The Lab-Grown Human Penis Is Soon Ready

Anthony Atala and his team is growing  bioengineered
 penises in the lab.
After more than 20 years of research, a team of scientists are bioengineering penises in the lab which may soon be transplanted safely on to patients. The work will fulfil a real need for men who have lost their penis through genital defects, traumatic injury, surgery for aggressive penile cancer. At present, the only treatment option for these men is to have a penis constructed with skin and muscle from their thigh or forearm. Sexual function can be restored with a penile prosthetic placed inside. The prosthetics can be either malleable rods, with the penis left in a permanently semi-rigid state and thus difficult to conceal, or inflatable rods, which have a saline pump housed in the scrotum. Both technologies have been around since the 1970s. The aesthetics are crude and penetration is awkward.
 
Another option is a penis transplant from another individual, but this carries a risk of immunological rejection. The chance of organ death can be lessened with anti-rejection drugs, but these drugs have serious side-effects. Transplants can also have a psychological impact, especially with an organ as intimate as the penis. In 2006, a Chinese man was the first to receive a donor penis; two weeks after the 15-hour operation, surgeons removed the transplanted organ on the request of both the patient and his partner.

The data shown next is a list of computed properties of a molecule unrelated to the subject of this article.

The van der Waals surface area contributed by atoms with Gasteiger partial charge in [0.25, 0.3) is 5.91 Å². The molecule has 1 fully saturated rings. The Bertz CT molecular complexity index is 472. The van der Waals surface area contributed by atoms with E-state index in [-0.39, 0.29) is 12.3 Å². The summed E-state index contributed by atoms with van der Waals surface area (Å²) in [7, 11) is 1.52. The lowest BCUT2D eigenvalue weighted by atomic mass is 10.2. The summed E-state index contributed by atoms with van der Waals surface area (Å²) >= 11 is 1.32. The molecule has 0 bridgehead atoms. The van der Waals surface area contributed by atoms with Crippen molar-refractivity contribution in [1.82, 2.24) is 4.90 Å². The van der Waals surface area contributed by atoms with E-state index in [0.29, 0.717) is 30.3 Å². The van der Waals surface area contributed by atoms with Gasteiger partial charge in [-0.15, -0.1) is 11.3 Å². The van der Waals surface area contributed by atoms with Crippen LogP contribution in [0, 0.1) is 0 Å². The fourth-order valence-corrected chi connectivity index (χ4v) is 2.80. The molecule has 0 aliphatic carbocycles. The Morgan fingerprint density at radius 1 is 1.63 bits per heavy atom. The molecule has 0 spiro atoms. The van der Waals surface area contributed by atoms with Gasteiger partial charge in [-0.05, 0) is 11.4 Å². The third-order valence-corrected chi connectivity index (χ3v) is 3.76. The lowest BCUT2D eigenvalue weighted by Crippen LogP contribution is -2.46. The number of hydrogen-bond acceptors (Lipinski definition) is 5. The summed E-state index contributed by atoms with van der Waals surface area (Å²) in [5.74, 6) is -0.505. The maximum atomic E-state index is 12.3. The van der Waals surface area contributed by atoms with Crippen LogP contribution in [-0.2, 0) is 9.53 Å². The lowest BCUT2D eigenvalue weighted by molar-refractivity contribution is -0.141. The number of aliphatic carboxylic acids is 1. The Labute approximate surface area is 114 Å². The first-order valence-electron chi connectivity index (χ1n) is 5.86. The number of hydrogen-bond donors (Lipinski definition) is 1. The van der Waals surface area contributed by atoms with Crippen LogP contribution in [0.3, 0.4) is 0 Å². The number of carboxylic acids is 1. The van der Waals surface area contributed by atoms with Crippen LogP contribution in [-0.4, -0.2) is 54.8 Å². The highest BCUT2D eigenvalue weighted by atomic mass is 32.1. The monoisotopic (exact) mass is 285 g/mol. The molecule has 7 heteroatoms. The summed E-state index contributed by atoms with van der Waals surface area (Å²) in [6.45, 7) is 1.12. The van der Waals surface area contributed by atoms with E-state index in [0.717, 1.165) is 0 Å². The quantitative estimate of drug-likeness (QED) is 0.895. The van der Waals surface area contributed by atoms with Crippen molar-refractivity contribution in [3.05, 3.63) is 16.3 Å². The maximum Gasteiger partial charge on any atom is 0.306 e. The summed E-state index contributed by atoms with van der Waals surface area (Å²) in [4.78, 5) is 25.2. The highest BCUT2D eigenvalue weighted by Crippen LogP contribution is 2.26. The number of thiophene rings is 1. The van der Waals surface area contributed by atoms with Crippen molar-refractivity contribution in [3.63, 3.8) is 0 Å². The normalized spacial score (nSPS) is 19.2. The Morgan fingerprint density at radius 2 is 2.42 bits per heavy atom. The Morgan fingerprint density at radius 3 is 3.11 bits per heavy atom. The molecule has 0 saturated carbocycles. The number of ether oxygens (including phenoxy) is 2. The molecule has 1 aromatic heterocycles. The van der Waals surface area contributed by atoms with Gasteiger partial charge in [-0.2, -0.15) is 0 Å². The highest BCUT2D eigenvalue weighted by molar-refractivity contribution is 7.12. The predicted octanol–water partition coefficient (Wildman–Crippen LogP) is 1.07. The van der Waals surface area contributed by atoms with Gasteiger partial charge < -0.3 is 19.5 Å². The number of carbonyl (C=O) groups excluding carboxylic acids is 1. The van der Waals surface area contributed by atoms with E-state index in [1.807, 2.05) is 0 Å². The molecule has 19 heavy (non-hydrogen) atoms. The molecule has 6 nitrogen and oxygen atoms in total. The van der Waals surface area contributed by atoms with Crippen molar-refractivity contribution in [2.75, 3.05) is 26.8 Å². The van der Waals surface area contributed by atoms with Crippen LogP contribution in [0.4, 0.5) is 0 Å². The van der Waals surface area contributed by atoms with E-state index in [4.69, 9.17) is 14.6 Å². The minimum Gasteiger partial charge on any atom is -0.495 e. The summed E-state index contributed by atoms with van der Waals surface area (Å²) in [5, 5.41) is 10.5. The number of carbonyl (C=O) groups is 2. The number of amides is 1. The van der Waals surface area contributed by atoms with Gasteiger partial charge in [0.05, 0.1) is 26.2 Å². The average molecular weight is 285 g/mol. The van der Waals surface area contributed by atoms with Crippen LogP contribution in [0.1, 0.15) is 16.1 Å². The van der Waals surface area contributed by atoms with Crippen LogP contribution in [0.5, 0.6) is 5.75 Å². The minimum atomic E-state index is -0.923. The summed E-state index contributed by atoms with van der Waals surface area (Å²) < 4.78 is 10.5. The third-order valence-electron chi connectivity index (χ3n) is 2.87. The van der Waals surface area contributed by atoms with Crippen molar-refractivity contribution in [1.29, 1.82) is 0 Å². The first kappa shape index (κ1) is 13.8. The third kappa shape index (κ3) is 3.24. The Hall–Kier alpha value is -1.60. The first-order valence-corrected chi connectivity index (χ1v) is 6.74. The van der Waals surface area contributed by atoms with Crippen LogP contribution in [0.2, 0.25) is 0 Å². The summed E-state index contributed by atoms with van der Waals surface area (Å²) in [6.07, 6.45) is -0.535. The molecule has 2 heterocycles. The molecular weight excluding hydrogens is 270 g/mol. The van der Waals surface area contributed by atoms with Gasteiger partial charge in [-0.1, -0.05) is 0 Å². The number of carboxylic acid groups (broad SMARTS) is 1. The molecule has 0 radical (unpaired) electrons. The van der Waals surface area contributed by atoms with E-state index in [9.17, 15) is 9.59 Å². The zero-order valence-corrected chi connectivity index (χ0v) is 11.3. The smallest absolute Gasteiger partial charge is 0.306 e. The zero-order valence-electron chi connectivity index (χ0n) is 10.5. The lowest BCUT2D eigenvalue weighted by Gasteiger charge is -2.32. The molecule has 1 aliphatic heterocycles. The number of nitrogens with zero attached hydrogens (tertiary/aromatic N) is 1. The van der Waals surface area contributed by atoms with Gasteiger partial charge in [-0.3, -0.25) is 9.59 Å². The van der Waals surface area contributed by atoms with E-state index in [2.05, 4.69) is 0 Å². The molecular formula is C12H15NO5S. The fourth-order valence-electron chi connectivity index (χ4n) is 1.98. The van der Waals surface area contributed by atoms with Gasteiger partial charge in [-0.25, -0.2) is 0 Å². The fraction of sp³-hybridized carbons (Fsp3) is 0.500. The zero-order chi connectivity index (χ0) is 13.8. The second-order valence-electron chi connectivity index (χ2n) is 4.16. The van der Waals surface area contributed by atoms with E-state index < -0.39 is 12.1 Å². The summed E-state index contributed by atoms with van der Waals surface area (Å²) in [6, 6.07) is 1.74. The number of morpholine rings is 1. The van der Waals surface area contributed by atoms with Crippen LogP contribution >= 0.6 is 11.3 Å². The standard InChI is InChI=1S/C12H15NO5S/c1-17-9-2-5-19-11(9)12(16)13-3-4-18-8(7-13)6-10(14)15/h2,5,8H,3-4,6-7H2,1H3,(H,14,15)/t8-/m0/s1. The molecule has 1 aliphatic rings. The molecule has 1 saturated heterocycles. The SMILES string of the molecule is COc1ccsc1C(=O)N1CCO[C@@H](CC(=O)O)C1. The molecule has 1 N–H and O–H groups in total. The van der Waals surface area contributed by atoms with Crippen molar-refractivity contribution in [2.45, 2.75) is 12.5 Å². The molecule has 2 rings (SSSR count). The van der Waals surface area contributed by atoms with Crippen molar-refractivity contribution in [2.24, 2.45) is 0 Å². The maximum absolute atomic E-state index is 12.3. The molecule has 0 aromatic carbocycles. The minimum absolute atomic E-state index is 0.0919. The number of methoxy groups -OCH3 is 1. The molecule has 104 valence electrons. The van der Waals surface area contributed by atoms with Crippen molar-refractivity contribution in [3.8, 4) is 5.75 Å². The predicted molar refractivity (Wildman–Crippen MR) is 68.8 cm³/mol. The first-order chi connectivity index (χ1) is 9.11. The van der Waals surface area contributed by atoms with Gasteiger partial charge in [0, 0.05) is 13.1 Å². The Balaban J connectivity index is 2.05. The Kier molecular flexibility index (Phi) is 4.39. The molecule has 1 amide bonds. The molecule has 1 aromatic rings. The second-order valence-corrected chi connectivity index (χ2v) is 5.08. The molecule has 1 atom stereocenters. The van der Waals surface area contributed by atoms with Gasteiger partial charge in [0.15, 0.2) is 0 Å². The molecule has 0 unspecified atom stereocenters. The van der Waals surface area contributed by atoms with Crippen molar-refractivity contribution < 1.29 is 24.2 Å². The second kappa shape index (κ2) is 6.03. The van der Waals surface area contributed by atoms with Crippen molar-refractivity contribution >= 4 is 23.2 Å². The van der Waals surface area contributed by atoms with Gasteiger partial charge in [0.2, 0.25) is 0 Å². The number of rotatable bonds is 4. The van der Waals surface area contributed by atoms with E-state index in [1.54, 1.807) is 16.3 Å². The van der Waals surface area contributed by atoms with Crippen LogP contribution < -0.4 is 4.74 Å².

In 2006, the research team announced the first successful bioengineered organ transplant, a bladder, which had been implanted into seven patients in 1999. Earlier this year they announced the successful follow-up of four women given bioengineered vaginas in 2005-2008. Despite these successes, the penis is proving trickier.
 
Organs increase in architectural complexity as they go from flat structures such as skin, cylindrical structures such as the vagina, to hollow non-tubular organs such as the bladder. As a solid organ, the penis tops this list in both density of cells and structural complexity. It consists of a spongy erectile tissue unique to it. During an erection, signals from the nerves trigger blood vessels to dilate, filling this spongy tissue with blood and causing the penis to lengthen and stiffen.
 
The research team has made encouraging progress. They have engineered half a dozen human penises. Although they are not yet ready for transplanting, the team is assessing the structures for safety and effectiveness. One machine squashes, stretches and twists them to make sure they can stand up to the wear of everyday life; another pumps fluid into them to test erections. Sliced segments are tested at the genetic, cellular and physiological level.
 
Please read the entire story of Anthony Atala and his team in The Guardian.